Nonequilibrium thermodynamics

In thermodynamics, nonequilibrium thermodynamics is the study of systems out of equilibrium or not in thermal equilibrium and their evolution with time. [1] Synonyms include “thermodynamics of irreversible processes”, non-equilibrium thermodynamics, far-from-equilibrium thermodynamics, among other variants. The “founding fathers” of nonequilibrium thermodynamics, a field emerging between 1931 and 1947, are Norwegian-born American physical chemist Lars Onsager (1931), German theoretical physicist Josef Meixner (1941), Belgian chemist Ilya Prigogine (1947), and Austrian-born Danish theoretical physicist Peter Mazur (1950s). [5] A defining publication in this field is the 1962 book Non-Equilibrium Thermodynamics by Danish theoretical physicists Sybren de Groot and Mazur, de Groot's graduate student. [6]

Near-equilibrium
See main: Near-equilibrium thermodynamics
The nonequilibrium thermodynamical study of systems “close to equilibrium”, i.e. close enough for a linear relationship to be assumed between assumed between observed fluxes and the forces that cause them is often referred to as “linear thermodynamics of irreversible process” a field initiated by Belgian mathematical physicist Théophile de Donder beginning in 1918 followed by the work of Lars Onsager in 1931. [2] Nonequilibrium systems near thermal equilibrium are described by the Onsager relations.

Far-from-equilibrium
When the linear hypothesis begins to reveal limitations, such as, for instance, in the "far-from-equilibrium" heat flow range, as in the phenomenon of of Bénard cell formation, in the study of various aberant chemical reactions, or in the case of oscillating reactions, a “non-linear thermodynamics of irreversible processes” is said to define this subject of study, as developed by Belgian chemist Ilya Prigogine, beginning in the 1945. [3] One of the earliest reports of an oscillating reaction, was the reported the periodic "flaring up" of phosphorus in contact with the air, in the seventeenth century, by English-Irish chemist Robert Boyle. [4] A modern example of an oscillating reaction is the Belousov-Zhabotinsky reaction (1950s).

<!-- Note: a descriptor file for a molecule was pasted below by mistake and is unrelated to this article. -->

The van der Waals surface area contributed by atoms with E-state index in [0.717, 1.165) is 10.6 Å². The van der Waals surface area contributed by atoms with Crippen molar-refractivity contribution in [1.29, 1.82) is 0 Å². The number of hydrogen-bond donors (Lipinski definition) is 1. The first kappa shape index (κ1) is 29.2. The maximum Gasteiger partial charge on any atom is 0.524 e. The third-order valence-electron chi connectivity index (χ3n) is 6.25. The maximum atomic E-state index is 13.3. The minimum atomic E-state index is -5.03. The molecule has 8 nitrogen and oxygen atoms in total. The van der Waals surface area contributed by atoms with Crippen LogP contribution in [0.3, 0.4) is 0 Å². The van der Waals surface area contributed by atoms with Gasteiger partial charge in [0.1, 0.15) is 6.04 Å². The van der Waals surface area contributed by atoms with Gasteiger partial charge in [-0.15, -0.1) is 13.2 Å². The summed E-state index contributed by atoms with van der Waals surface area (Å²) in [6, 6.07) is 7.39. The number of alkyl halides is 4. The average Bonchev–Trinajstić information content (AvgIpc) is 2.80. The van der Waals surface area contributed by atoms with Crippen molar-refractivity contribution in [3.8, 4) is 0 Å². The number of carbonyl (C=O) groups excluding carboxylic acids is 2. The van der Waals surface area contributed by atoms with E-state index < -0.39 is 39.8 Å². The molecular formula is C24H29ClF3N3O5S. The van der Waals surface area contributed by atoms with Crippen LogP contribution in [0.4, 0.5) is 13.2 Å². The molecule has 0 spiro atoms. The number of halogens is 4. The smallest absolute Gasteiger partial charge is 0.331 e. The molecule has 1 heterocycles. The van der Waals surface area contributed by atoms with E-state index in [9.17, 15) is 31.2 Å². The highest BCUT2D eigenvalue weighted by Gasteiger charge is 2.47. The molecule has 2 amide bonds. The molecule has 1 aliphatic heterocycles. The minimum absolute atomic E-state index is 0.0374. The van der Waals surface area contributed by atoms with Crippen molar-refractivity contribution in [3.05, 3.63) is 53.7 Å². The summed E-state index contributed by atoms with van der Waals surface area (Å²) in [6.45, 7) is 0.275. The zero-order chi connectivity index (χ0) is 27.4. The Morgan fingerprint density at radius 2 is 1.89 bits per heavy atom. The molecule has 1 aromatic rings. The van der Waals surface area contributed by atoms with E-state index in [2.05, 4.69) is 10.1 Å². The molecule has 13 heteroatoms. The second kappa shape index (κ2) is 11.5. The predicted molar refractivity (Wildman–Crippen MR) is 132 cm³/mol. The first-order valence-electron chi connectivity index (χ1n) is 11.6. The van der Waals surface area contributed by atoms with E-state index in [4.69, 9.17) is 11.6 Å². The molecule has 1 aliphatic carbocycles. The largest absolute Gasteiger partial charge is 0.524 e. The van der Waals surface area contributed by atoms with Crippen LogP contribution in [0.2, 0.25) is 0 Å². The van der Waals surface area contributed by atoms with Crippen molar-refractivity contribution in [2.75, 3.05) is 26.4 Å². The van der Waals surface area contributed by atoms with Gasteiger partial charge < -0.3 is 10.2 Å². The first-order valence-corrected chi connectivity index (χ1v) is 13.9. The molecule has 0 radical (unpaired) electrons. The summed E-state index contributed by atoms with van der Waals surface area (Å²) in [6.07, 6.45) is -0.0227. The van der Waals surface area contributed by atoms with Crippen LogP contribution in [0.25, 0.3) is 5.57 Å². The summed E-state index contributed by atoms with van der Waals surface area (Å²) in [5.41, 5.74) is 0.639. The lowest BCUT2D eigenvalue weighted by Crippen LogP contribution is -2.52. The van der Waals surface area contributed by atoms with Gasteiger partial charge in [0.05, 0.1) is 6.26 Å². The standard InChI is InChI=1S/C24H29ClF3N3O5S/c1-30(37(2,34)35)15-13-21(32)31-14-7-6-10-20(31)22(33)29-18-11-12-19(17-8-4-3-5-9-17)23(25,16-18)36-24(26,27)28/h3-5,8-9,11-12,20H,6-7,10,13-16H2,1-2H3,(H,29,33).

References
1. Daintith, John. (2005). Oxford Dictionary of Physics. Oxford University Press.
2. Perrot, P. (1998). A to Z of Thermodynamics. Oxford: Oxford University Press.
3. Prigogine, Ilya. (1945). Etude Thermodynamics des Phenomenes Irreversibles (Study of the Thermodynamics of Irreversible Phenomenon). Presented to the science faculty at the Free University of Brussels (1945); Paris: Dunod, 1947.
4. Oscillating Reactions (Science Encycopedia) - Science.JRank.org
5. Peter Mazur: Obituary, 1922-2001.
6. (a) de Groot, S.R. and Mazur, Peter. (1962). Non-Equilibrium Thermodynamics. New York: Dover.
(b) Sybren Ruurds de Groot – Mathematics Genealogy Project.

Further reading
● Katchalsky, A. and Curran, Peter F. (1965). Nonequilibrium Thermodynamics in Biophysics. Cambridge, Massachusetts: Harvard University Press.
● Caplan, Roy S. and Essig Alvin. (1983). Bioenergetics and Linear Nonequilibrium Thermodynamics. Cambridge: London: Harvard University Press.
● Muschik, Wolfgang. (2001). "A Sketch of Continuum Thermodynamics", J. Non-Newtonian Fluid Mech. 96, 255-290.
● Kleidon, Axel, and Lorenz, Ralph D. (2004). Non-equilibrium Thermodynamics and the Production of Entropy: Life, Earth, and Beyond. Springer.
● Feinman, Richard D., and Fine, Eugene J. (2007). “Nonequilibrium Thermodynamics and Energy Efficiency in Weight Loss Diets.” Theoretical Biology and Medial Modeling, 4:27.

External links
Non-equilibrium thermodynamics – Wikipedia.

TDics icon ns